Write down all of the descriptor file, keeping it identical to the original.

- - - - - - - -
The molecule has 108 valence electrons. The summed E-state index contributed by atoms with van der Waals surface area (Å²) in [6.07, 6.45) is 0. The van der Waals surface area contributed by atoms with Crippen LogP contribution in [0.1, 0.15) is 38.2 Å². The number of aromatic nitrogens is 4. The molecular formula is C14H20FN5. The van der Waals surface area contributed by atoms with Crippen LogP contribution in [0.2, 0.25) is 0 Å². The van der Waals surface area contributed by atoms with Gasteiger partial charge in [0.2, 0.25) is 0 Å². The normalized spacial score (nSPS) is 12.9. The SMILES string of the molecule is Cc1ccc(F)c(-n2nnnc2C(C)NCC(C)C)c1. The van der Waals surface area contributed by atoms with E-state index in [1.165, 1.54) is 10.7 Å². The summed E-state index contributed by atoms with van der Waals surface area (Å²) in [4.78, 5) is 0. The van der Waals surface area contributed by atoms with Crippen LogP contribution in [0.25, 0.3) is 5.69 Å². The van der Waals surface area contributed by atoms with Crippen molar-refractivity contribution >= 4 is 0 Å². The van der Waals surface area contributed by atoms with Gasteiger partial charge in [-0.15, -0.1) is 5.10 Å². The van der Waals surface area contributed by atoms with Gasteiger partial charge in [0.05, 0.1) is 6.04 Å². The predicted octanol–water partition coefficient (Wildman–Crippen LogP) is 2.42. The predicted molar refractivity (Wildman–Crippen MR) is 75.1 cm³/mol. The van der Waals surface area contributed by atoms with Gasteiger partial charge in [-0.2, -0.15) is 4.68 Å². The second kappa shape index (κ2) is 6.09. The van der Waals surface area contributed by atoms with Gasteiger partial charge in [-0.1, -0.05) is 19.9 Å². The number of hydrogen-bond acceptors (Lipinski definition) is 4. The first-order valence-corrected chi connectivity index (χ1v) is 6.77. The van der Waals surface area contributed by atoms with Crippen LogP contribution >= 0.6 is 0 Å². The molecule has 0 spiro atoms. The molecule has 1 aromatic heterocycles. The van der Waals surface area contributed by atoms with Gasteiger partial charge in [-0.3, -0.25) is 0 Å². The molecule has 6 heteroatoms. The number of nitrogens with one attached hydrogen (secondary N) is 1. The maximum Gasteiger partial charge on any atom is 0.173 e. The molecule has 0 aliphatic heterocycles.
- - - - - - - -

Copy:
The molecule has 108 valence electrons. The summed E-state index contributed by atoms with van der Waals surface area (Å²) in [6.07, 6.45) is 0. The van der Waals surface area contributed by atoms with Crippen LogP contribution in [0.1, 0.15) is 38.2 Å². The number of aromatic nitrogens is 4. The molecular formula is C14H20FN5. The van der Waals surface area contributed by atoms with Crippen LogP contribution in [0.2, 0.25) is 0 Å². The van der Waals surface area contributed by atoms with Gasteiger partial charge in [0.2, 0.25) is 0 Å². The normalized spacial score (nSPS) is 12.9. The SMILES string of the molecule is Cc1ccc(F)c(-n2nnnc2C(C)NCC(C)C)c1. The van der Waals surface area contributed by atoms with E-state index in [1.165, 1.54) is 10.7 Å². The summed E-state index contributed by atoms with van der Waals surface area (Å²) in [4.78, 5) is 0. The van der Waals surface area contributed by atoms with Crippen LogP contribution in [0.25, 0.3) is 5.69 Å². The van der Waals surface area contributed by atoms with Crippen molar-refractivity contribution >= 4 is 0 Å². The van der Waals surface area contributed by atoms with Gasteiger partial charge in [-0.15, -0.1) is 5.10 Å². The van der Waals surface area contributed by atoms with Gasteiger partial charge in [0.05, 0.1) is 6.04 Å². The predicted octanol–water partition coefficient (Wildman–Crippen LogP) is 2.42. The predicted molar refractivity (Wildman–Crippen MR) is 75.1 cm³/mol. The van der Waals surface area contributed by atoms with Gasteiger partial charge in [-0.2, -0.15) is 4.68 Å². The second kappa shape index (κ2) is 6.09. The van der Waals surface area contributed by atoms with Gasteiger partial charge in [-0.1, -0.05) is 19.9 Å². The number of hydrogen-bond acceptors (Lipinski definition) is 4. The first-order valence-corrected chi connectivity index (χ1v) is 6.77. The van der Waals surface area contributed by atoms with Crippen LogP contribution >= 0.6 is 0 Å². The molecule has 0 spiro atoms. The molecule has 1 aromatic heterocycles. The van der Waals surface area contributed by atoms with Gasteiger partial charge in [-0.3, -0.25) is 0 Å². The molecule has 6 heteroatoms. The number of nitrogens with one attached hydrogen (secondary N) is 1. The maximum Gasteiger partial charge on any atom is 0.173 e. The molecule has 0 aliphatic heterocycles.